County resident concerned over codes court
When it comes to budgeting for a new codes court in Leavenworth County, at least one resident is saying thanks, but no thanks.
County resident David Jons said he just sees this new court snowballing into more bureaucracy, more government interference and more taxes.
“To me it looks like nothing more than the foundation for the oncoming of building permits, a doggy-and-kitty tax, and anything else you can put in there to generate revenue,” Jons said. “I think we have enough government interference and intervention now, and I think that is the view of a lot of folks in the county.”
On Thursday, Jons, a dairy farmer near Basehor, was one of five county residents to attend the Leavenworth County commissioners’ quarterly evening meeting at Community National Bank in Basehor.
Commissioners JC Tellefson and John Flower were present at the meeting. Commissioner Clyde Graeber was absent.
To answer Jons’ concerns, Tellefson explained the commission’s decision to add $150,000 to the 2011 budget for the codes court came out of the county’s inability to enforce certain county codes. He cited two cases in which properties were blighted or had safety issues that needed to be addressed, but with the current system, it took the county three or more years to clean up the properties.
“The only thing that we can do is really just say, ‘Fine, we’ll just hire someone to do this,’” Tellefson said.
Flower agreed with Tellefson’s comments and added that Leavenworth County District Court doesn’t make code violations a priority when there are major-crime cases that need to be tried.
Flower said there were examples of homes in the county bringing down the value of the neighboring homes or have other safety concerns.
“We daily have people who come… where they move to wherever it may be and somebody moves in next door to them… or a builder started a house and they’ve abandoned it for whatever reason,” Flower said. “The process that we have to go through today to get that building torn down or corrected is pretty arcane, time-consuming and expensive.”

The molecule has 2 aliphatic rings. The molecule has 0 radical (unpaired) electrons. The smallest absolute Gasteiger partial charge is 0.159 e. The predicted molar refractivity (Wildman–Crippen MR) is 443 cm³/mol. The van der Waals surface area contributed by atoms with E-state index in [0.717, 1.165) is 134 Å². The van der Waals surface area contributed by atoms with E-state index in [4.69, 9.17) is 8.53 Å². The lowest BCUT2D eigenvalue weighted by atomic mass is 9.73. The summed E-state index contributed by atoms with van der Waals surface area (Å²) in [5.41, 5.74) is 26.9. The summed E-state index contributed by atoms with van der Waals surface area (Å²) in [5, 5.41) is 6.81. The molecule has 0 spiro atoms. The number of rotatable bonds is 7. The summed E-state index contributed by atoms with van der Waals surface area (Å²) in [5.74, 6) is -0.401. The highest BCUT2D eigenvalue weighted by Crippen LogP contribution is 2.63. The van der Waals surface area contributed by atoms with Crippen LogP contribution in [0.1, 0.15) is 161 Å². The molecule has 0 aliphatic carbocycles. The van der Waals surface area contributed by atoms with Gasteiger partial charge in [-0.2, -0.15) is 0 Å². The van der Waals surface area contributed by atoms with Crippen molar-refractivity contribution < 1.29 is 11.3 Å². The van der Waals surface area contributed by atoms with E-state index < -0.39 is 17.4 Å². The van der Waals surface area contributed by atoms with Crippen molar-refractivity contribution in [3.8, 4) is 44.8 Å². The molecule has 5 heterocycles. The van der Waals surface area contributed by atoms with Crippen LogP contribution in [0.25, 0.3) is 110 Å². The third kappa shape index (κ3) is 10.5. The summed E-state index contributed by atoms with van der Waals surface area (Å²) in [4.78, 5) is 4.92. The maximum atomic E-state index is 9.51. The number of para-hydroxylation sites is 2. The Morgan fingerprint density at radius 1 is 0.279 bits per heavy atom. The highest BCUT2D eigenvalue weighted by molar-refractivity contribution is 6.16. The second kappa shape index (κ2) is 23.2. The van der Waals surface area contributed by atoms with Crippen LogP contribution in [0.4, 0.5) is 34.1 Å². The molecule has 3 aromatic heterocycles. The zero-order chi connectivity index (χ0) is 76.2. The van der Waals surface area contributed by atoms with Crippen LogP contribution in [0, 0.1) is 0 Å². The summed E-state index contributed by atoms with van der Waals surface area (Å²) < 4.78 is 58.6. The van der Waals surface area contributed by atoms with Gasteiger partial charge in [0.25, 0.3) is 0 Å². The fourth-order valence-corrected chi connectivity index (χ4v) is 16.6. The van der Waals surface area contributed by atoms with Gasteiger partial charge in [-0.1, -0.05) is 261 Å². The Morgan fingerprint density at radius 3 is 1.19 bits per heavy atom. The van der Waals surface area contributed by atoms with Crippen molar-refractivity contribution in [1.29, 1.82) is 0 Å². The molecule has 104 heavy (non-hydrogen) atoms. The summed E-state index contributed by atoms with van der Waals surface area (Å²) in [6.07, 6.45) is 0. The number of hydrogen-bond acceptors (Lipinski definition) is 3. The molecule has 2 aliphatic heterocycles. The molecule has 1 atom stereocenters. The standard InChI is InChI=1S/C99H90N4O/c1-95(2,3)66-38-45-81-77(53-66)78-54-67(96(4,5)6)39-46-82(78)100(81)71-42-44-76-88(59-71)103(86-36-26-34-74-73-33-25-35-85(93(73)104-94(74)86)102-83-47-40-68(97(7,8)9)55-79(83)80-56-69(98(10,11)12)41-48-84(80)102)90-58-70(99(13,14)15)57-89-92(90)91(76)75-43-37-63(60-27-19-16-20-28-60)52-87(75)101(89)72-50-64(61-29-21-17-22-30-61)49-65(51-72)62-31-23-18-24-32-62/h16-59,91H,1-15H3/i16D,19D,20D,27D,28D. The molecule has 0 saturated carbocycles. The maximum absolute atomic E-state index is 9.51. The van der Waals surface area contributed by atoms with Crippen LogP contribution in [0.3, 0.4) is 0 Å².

Jons’ mind was not changed, but he said he would look to see if the money assigned to the codes court would make it into the county’s final budget.
Tony Turner, operations supervisor at the Leavenworth County solid waste transfer station, expressed his concerns to commissioners about the transfer station.
His main concern involved fixing the station’s scales. He said if the scales didn’t work properly, the county’s Solid Waste Department could be subject to a surcharge at the Hamm Landfill or get fined for its trucks being overweight when transporting loads to the landfill.
Commissioners agreed the scales needed to be fixed and said they would speak with the solid waste director about the issue.
The commission meets in the evening once a quarter in the northern and southern parts of the county to speak with the constituents who are unable to make it to their regularly scheduled morning meetings in Leavenworth.
The next meeting on the northern part of the county will be at 6 p.m. Oct. 14, at the Leavenworth County Courthouse, 300 Walnut St., Leavenworth. The next meeting in the southern part of the county will be at 6 p.m. Oct. 21 at Tonganoxie VFW Hall, 910 E. First St., Tonganoxie.